What to ask, who knows what to say?

Still she journeys, circling through night

to sway the world—what words are right?

Perhaps they’re doomed, without the light

stuck, hope at bay—what is the way

to sway the world, what words are right?

What to ask, who knows what to say?

 

This is a double triolet (is that a thing?). I felt it needed a second stanza.  This is for Day 21, of Jilly’s 28 Days of Unreason. We are writing poetry inspired by the poetry and work of Jim Harrison.

 

 

 

 

 

 

 

Love is a Song: Ghazal

“Love is raw as freshly cut meat,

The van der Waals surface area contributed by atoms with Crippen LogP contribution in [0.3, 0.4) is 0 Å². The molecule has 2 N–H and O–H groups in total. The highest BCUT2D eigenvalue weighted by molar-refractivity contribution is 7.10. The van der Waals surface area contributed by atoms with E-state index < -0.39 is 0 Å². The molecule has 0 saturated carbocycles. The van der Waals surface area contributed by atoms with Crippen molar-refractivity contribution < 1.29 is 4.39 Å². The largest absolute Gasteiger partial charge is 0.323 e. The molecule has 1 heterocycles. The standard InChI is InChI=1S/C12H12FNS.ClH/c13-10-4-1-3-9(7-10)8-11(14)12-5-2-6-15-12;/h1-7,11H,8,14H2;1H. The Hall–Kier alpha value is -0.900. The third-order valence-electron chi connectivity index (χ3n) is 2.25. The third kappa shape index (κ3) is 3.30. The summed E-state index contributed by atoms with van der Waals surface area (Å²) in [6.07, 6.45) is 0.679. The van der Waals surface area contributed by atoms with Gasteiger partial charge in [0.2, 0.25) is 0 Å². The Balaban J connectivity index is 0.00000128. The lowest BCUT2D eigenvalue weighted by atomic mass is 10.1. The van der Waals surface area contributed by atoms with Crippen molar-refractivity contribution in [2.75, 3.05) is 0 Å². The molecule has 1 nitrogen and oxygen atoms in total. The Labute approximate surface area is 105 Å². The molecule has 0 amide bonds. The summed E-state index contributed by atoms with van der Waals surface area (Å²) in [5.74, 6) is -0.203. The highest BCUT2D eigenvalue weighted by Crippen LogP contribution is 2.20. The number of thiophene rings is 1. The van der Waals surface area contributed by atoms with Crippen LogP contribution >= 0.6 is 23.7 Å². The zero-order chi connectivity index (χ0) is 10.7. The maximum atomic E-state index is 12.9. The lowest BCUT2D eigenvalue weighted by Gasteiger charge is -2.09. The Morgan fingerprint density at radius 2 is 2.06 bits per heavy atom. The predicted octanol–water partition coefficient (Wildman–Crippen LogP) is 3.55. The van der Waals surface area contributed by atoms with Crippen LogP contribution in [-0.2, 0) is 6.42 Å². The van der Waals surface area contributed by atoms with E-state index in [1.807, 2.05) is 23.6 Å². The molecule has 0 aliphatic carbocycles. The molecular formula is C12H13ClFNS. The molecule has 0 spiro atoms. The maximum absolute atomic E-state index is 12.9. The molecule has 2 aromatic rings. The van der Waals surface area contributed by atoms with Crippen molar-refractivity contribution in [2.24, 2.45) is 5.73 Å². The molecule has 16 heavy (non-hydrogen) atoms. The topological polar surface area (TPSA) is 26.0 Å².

mean as a beetle on the track of dung”

~ Jim Harrison  from Songs of Unreason

 

It can be painful and raw, sometimes it’s wrong, but love is a song.

It’s sung both in hearts and in brains–if given free rein–because love is a song.

 

It makes lovers dance and full of romance because love is a song.

But what happens when dampened, or gone with dawn, will you still say love is a song?

 

It can make someone evil, cause great upheaval, but love is a song

with notes that can sway, make some go and some stay for the love of love is a song.

 

You can love one child or ten, again and again, because love is a song

that makes mothers sigh when parted, cry broken-hearted, because love is a song.

 

The notes can be doleful and soulful and wonderous and wise because love is a song

that grows and expands without any demands—love is love is love is love is love is a song.

 

Love of country is sung, by those with forked-tongues, because love is a song